Hilfiger said about another prominent case of Lyme, that of Yolanda Hadid (formerly Foster), a star of The Real Housewives of Beverly Hills whose devastating illness has been dismissed as a mental illness such as Munchausen’s by proxy, “It’s very sad what they’re going through, the Hadids, because nobody should ever be questioned about a disease that they’re going through, or what they’re telling people that they’re feeling ... Nobody should question a disease.”

And yet they do. I don’t have the space to go into it here, but in an important series of articles called “Deconstructing Lyme Disease — Room for Debate“ (from 2013, and in desperate need of an updated take based on newer science), The New York Timesdiscusses the Lyme disease controversy from multiple perspectives. This includes, of course, a high-profile person — Amy Tan, author of The Joy Luck Club, who describes a horrific Lyme experience that closely reflects my own. She wrote:

Many members of the medical establishment who dictate the official criteria for Lyme diagnosis, treatment and insurance coverage still maintain that Lyme is easy to diagnose. They discount research that shows Lyme bacteria can evade detection by standard blood tests. And they play down late-stage cases like mine, which require intensive, long-term treatment, insisting the disease is always cured with a simple round of antibiotics.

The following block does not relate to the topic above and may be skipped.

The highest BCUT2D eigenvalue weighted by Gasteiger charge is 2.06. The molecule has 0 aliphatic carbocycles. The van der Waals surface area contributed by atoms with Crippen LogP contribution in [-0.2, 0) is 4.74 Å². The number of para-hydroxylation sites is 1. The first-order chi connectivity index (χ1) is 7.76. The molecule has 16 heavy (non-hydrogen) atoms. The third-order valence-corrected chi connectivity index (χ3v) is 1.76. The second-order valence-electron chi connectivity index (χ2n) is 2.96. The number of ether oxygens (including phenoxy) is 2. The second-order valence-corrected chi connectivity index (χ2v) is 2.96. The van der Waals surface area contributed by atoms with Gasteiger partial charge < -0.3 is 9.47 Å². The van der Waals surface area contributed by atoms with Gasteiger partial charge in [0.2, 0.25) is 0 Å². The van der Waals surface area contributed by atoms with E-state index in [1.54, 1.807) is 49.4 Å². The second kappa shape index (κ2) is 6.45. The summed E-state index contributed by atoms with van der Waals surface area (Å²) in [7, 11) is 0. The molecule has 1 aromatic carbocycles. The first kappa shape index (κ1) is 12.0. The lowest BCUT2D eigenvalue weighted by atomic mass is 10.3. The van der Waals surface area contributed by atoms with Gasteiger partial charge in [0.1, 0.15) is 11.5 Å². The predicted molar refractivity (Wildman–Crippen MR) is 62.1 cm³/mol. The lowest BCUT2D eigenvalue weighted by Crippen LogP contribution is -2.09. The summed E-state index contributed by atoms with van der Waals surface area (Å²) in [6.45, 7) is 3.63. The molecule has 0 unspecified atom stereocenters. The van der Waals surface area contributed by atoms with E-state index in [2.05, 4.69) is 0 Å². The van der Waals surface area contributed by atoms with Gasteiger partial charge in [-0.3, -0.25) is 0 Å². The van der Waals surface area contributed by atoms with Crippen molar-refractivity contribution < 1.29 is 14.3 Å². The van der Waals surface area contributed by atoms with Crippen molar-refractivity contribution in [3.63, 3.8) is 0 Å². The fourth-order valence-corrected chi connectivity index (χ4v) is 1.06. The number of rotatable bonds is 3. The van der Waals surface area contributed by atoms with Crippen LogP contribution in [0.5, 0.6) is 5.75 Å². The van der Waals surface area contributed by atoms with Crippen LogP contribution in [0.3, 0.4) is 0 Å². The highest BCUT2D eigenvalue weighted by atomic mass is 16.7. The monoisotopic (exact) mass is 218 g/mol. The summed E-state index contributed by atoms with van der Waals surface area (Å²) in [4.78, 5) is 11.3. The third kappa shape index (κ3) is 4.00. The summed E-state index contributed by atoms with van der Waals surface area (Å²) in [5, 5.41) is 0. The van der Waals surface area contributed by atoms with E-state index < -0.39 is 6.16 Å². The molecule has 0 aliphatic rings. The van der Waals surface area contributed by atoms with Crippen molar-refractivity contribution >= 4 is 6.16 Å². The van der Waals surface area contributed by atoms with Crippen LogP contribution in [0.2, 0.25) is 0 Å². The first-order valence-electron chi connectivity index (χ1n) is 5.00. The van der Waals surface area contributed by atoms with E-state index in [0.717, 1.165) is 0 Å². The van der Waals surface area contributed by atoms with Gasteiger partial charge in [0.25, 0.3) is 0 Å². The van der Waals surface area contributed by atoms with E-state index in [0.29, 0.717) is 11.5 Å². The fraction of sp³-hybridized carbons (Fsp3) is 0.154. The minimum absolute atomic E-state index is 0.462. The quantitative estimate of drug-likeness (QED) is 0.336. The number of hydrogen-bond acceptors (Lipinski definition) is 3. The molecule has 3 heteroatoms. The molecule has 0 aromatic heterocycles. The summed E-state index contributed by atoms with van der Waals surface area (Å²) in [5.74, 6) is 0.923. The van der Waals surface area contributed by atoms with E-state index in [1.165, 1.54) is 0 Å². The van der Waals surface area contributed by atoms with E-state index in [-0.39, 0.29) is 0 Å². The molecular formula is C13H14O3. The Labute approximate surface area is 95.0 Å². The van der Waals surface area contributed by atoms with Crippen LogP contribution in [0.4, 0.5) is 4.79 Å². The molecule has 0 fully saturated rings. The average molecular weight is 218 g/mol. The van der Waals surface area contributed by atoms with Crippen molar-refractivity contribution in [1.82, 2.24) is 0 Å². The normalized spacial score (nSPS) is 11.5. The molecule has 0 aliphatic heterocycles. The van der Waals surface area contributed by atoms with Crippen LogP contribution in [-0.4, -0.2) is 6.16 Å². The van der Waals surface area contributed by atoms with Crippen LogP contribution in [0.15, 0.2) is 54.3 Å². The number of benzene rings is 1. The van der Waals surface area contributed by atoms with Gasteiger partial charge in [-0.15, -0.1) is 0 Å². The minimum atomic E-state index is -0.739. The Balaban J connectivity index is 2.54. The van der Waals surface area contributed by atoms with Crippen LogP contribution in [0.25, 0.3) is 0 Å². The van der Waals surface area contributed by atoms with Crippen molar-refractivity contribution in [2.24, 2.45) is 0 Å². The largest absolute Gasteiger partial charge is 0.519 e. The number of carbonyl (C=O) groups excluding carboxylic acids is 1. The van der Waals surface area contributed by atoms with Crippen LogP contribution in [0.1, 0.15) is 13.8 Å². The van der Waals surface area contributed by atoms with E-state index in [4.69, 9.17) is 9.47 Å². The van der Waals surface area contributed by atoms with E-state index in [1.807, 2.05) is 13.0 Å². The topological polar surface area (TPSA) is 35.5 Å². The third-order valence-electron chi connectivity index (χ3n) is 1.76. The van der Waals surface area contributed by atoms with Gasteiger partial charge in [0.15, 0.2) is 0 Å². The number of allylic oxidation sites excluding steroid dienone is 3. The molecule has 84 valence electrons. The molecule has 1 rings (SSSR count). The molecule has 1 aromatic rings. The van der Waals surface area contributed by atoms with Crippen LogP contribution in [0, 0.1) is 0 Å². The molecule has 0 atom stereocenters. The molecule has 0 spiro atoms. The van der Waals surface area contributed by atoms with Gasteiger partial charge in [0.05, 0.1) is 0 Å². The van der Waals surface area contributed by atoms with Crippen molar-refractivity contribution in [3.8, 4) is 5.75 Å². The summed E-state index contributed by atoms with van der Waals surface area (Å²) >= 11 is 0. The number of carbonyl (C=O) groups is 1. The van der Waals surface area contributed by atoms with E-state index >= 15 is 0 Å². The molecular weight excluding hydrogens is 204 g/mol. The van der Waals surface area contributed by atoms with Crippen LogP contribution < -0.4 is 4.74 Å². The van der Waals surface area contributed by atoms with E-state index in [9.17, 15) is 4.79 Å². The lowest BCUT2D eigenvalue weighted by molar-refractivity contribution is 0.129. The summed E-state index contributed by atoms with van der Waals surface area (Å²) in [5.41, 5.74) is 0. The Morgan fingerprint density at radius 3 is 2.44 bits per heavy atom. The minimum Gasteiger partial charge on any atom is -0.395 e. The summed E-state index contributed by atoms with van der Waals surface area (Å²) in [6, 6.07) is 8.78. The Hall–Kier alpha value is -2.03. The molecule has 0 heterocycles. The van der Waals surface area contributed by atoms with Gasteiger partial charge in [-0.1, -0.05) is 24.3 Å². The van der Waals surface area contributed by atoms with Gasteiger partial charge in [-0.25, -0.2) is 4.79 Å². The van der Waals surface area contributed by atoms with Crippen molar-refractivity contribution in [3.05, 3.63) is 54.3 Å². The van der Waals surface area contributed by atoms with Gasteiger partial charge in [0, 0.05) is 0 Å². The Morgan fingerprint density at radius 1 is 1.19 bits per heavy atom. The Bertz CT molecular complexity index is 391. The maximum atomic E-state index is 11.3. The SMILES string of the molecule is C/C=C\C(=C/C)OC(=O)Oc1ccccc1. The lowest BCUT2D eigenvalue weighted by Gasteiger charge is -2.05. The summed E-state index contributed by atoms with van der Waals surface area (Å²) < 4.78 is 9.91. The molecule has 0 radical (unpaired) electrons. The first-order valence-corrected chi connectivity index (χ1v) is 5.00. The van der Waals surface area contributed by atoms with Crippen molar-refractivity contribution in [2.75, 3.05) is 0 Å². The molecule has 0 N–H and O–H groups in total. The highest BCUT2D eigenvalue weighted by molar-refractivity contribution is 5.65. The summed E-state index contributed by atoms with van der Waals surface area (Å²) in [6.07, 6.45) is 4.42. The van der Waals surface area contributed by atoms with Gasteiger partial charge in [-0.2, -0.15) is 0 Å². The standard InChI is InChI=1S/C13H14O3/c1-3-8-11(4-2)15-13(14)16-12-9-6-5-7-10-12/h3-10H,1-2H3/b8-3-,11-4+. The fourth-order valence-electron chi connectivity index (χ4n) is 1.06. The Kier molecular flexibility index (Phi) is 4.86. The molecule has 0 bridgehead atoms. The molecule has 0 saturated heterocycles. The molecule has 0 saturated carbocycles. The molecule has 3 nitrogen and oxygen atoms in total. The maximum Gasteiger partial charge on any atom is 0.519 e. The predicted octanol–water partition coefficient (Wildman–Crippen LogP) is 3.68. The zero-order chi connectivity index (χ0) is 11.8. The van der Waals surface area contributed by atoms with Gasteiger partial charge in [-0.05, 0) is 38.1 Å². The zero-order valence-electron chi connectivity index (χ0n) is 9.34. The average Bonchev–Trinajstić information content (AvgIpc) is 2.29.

Above, top: A slide used by the U.S. Centers for Disease Control and Prevention (CDC) during a May 24, 2016 conference call for medical professionals about Lyme disease, stating that the CDC-recommended Lyme disease blood tests are 100 percent sensitive in late-stage Lyme disease. Above, bottom: 8 discrete studies published in peer-reviewed journals concluding that these tests are 18 to 67 percent sensitive. CDC did not cite sources for its 100 percent sensitivity claim, and did not respond to a request for citation.